The whole first half just sort of lays out her deal. She can talk to the dead, she was married to a ghost, she had a TV show and now that’s all gone.
CW: Are there any other Valiant characters you hope to write one day, either on their own or possibly even appearing in Doctor Mirage?
MV: I had a pitch for a Rai spinoff, back when Warren Simons was still at the company, and obviously it never got off the ground. I’d still really love to do that, and what I wanted to do, was post-the fall of New Japan. To have the Father AI consciousness take up residence in one of those android people, and begin a process of networking and taking over and building a hive collective with the other android people who are living free lives.
CW: I am already on board for that.
MV: I was really pumped about it, it was called Mother. I would love to do that at some point, I don’t know if it’s in the cards but it’s a story I’m still really into and still really fascinated by. Elements of that have made it into another book I’m working on that’s completely unrelated to Valiant. An element of mind control of the distributed entity is something I’m really into.
Punk Mambo is obviously definitely the kind of thing that’s up my alley because she’s a punk lady with pink hair that does magic and that’s a lot of what I’m into! Let’s see, who else, I would love to do Quantum and Woody. That seems like a blast, because I love doing the straight man screw-up dynamic.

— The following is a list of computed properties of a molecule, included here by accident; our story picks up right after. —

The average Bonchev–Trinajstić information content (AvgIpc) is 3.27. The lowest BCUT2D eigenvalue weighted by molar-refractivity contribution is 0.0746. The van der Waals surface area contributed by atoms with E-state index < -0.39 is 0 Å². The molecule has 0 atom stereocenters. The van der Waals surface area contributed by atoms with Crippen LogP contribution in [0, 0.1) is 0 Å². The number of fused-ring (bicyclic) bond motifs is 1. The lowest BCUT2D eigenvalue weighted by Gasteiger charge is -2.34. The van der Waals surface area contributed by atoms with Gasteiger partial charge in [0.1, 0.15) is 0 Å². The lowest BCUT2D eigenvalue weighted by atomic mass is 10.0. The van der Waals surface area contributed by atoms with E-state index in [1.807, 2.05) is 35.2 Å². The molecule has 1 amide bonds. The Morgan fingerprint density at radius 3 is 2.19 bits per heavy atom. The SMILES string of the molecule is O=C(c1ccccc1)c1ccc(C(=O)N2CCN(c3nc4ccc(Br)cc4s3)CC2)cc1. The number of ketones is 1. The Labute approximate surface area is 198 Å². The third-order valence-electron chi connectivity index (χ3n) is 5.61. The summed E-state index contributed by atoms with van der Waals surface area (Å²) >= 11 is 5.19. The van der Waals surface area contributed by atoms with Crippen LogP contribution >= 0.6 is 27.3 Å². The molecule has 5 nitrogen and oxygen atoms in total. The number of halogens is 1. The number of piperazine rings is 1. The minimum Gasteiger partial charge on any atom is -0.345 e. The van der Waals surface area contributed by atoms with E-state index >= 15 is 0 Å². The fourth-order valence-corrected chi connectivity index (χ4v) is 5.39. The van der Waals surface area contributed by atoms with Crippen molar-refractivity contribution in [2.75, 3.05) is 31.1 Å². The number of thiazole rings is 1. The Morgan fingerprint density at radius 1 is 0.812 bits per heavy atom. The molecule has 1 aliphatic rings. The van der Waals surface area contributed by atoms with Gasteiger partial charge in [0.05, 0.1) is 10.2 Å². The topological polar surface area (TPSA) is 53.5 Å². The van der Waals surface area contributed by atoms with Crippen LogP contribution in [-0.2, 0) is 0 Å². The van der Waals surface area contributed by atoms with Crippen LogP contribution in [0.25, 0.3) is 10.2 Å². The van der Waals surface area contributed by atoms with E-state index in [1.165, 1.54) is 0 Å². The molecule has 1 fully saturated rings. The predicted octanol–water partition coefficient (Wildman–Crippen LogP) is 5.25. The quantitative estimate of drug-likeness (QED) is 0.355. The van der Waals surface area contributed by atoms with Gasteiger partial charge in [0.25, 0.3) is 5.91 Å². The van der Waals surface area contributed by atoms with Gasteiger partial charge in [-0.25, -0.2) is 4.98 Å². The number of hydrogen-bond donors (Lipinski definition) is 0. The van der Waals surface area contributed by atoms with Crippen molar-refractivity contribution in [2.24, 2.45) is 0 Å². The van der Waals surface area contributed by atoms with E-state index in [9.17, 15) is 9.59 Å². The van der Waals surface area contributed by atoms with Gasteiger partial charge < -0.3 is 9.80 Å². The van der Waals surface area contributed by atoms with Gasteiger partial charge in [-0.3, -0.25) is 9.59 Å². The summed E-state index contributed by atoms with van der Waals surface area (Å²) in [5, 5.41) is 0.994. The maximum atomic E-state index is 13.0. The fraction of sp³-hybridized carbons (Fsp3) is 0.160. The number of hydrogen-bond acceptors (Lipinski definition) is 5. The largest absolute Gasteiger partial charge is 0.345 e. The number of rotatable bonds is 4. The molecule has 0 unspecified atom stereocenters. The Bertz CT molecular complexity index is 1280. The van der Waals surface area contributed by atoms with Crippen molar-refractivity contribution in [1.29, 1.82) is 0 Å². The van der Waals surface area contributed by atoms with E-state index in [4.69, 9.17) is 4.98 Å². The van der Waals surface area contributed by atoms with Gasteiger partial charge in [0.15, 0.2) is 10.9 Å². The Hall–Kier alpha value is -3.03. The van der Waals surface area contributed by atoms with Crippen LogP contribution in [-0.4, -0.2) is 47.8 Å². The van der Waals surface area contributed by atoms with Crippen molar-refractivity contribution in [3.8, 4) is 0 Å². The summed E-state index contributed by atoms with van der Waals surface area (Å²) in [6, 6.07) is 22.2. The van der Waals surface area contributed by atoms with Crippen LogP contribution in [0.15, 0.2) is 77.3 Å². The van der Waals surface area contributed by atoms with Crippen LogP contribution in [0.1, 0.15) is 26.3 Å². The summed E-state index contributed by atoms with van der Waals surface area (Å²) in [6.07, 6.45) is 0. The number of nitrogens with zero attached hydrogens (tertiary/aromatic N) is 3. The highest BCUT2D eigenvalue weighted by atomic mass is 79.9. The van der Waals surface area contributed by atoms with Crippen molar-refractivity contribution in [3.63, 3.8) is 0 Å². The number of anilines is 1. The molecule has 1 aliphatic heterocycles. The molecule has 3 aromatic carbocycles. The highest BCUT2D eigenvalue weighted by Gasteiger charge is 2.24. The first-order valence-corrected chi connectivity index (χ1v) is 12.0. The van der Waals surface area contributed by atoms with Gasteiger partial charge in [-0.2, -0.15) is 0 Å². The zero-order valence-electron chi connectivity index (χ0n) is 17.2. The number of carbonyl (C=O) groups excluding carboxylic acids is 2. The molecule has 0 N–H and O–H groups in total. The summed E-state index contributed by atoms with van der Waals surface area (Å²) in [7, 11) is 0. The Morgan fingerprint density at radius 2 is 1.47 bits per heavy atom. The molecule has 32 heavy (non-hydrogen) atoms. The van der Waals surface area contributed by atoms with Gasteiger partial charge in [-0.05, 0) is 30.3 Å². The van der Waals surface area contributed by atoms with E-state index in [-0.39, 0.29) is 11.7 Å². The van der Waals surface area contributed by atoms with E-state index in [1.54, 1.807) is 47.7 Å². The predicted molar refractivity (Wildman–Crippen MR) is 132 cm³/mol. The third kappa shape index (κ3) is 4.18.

CW: Finally, without going TOO deep into spoilers, is there anything you can tell us about the journey ahead of Doctor Mirage that we as readers should be getting excited about?
MV: Well, that depends on what gets you excited. That’s the thing. I’m so invested in subjectivity, I’m so invested in “Death of the Author” [by Roland Barthes] and the idea that there is no text except the text that’s in your head. I’m definitely overthinking this question, because you want just like a popper and I don’t have one. This is a book about grieving and loss and moving on and letting go, and it’s also a book about epic fights with giant monsters. So depending on what you’re into, one of those!
And there it is! If you haven’t checked out the first issue of Doctor Mirage from Magdalene Visaggio, Nick Robles, Jordie Bellaire & Dave Sharpe, be sure to pick up your copy in stores now! And don’t forget to stay on the lookout for Doctor Mirage #2, on shelves September 25th!
As always, stay tuned to Comic Watch for all your comics news and reviews!